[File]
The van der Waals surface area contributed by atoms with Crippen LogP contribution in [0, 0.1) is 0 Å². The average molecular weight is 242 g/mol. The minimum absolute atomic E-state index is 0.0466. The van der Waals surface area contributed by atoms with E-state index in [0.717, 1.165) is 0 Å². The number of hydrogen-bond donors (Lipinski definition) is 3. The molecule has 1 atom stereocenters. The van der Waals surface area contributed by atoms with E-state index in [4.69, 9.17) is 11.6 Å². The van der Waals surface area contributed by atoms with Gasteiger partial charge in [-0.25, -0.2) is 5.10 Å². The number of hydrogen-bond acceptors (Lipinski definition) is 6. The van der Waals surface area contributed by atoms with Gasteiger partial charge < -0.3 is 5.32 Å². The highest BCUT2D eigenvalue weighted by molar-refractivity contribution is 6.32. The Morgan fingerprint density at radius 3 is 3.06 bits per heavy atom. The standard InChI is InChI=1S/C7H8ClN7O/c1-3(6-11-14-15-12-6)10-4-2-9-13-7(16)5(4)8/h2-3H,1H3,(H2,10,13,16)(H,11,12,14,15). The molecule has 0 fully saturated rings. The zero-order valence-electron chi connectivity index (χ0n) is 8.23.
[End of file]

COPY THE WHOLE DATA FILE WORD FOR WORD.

The van der Waals surface area contributed by atoms with Crippen LogP contribution in [0, 0.1) is 0 Å². The average molecular weight is 242 g/mol. The minimum absolute atomic E-state index is 0.0466. The van der Waals surface area contributed by atoms with E-state index in [0.717, 1.165) is 0 Å². The number of hydrogen-bond donors (Lipinski definition) is 3. The molecule has 1 atom stereocenters. The van der Waals surface area contributed by atoms with E-state index in [4.69, 9.17) is 11.6 Å². The van der Waals surface area contributed by atoms with Gasteiger partial charge in [-0.25, -0.2) is 5.10 Å². The number of hydrogen-bond acceptors (Lipinski definition) is 6. The van der Waals surface area contributed by atoms with Gasteiger partial charge < -0.3 is 5.32 Å². The highest BCUT2D eigenvalue weighted by molar-refractivity contribution is 6.32. The Morgan fingerprint density at radius 3 is 3.06 bits per heavy atom. The standard InChI is InChI=1S/C7H8ClN7O/c1-3(6-11-14-15-12-6)10-4-2-9-13-7(16)5(4)8/h2-3H,1H3,(H2,10,13,16)(H,11,12,14,15). The molecule has 0 fully saturated rings. The zero-order valence-electron chi connectivity index (χ0n) is 8.23.